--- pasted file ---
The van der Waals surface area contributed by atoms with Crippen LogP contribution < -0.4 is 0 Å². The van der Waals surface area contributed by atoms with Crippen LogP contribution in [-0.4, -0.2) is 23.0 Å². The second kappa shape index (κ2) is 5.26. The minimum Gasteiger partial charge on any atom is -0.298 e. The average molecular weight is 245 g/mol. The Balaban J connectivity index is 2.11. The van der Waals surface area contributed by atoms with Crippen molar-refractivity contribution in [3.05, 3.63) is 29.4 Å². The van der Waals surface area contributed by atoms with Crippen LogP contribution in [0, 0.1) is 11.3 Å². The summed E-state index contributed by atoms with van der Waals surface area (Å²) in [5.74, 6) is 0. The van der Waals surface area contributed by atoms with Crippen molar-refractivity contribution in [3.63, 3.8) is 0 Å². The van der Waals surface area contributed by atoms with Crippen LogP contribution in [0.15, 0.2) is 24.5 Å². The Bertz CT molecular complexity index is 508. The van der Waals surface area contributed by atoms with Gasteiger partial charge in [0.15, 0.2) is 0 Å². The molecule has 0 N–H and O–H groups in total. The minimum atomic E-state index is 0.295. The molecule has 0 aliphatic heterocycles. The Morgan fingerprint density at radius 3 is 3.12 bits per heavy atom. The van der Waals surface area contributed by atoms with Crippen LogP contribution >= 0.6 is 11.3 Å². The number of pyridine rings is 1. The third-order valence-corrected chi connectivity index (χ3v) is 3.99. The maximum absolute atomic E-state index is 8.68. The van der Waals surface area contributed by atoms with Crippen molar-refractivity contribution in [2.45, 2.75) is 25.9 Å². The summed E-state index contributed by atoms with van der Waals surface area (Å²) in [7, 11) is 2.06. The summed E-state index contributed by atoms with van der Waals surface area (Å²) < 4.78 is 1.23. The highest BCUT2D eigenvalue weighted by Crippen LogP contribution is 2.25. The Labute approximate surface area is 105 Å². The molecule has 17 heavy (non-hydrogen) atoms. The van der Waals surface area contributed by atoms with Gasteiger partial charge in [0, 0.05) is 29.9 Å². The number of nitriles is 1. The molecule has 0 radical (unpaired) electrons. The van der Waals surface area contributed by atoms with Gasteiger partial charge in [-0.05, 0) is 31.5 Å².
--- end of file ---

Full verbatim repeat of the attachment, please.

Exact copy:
The van der Waals surface area contributed by atoms with Crippen LogP contribution < -0.4 is 0 Å². The van der Waals surface area contributed by atoms with Crippen LogP contribution in [-0.4, -0.2) is 23.0 Å². The second kappa shape index (κ2) is 5.26. The minimum Gasteiger partial charge on any atom is -0.298 e. The average molecular weight is 245 g/mol. The Balaban J connectivity index is 2.11. The van der Waals surface area contributed by atoms with Crippen molar-refractivity contribution in [3.05, 3.63) is 29.4 Å². The van der Waals surface area contributed by atoms with Crippen LogP contribution in [0, 0.1) is 11.3 Å². The summed E-state index contributed by atoms with van der Waals surface area (Å²) in [5.74, 6) is 0. The van der Waals surface area contributed by atoms with Crippen molar-refractivity contribution in [3.63, 3.8) is 0 Å². The van der Waals surface area contributed by atoms with Crippen LogP contribution in [0.15, 0.2) is 24.5 Å². The Bertz CT molecular complexity index is 508. The van der Waals surface area contributed by atoms with Gasteiger partial charge in [0.15, 0.2) is 0 Å². The molecule has 0 N–H and O–H groups in total. The minimum atomic E-state index is 0.295. The molecule has 0 aliphatic heterocycles. The Morgan fingerprint density at radius 3 is 3.12 bits per heavy atom. The van der Waals surface area contributed by atoms with Crippen LogP contribution >= 0.6 is 11.3 Å². The number of pyridine rings is 1. The third-order valence-corrected chi connectivity index (χ3v) is 3.99. The maximum absolute atomic E-state index is 8.68. The van der Waals surface area contributed by atoms with Crippen molar-refractivity contribution in [2.45, 2.75) is 25.9 Å². The summed E-state index contributed by atoms with van der Waals surface area (Å²) in [7, 11) is 2.06. The summed E-state index contributed by atoms with van der Waals surface area (Å²) < 4.78 is 1.23. The highest BCUT2D eigenvalue weighted by Crippen LogP contribution is 2.25. The Labute approximate surface area is 105 Å². The molecule has 17 heavy (non-hydrogen) atoms. The van der Waals surface area contributed by atoms with Gasteiger partial charge in [0, 0.05) is 29.9 Å². The number of nitriles is 1. The molecule has 0 radical (unpaired) electrons. The van der Waals surface area contributed by atoms with Gasteiger partial charge in [-0.05, 0) is 31.5 Å².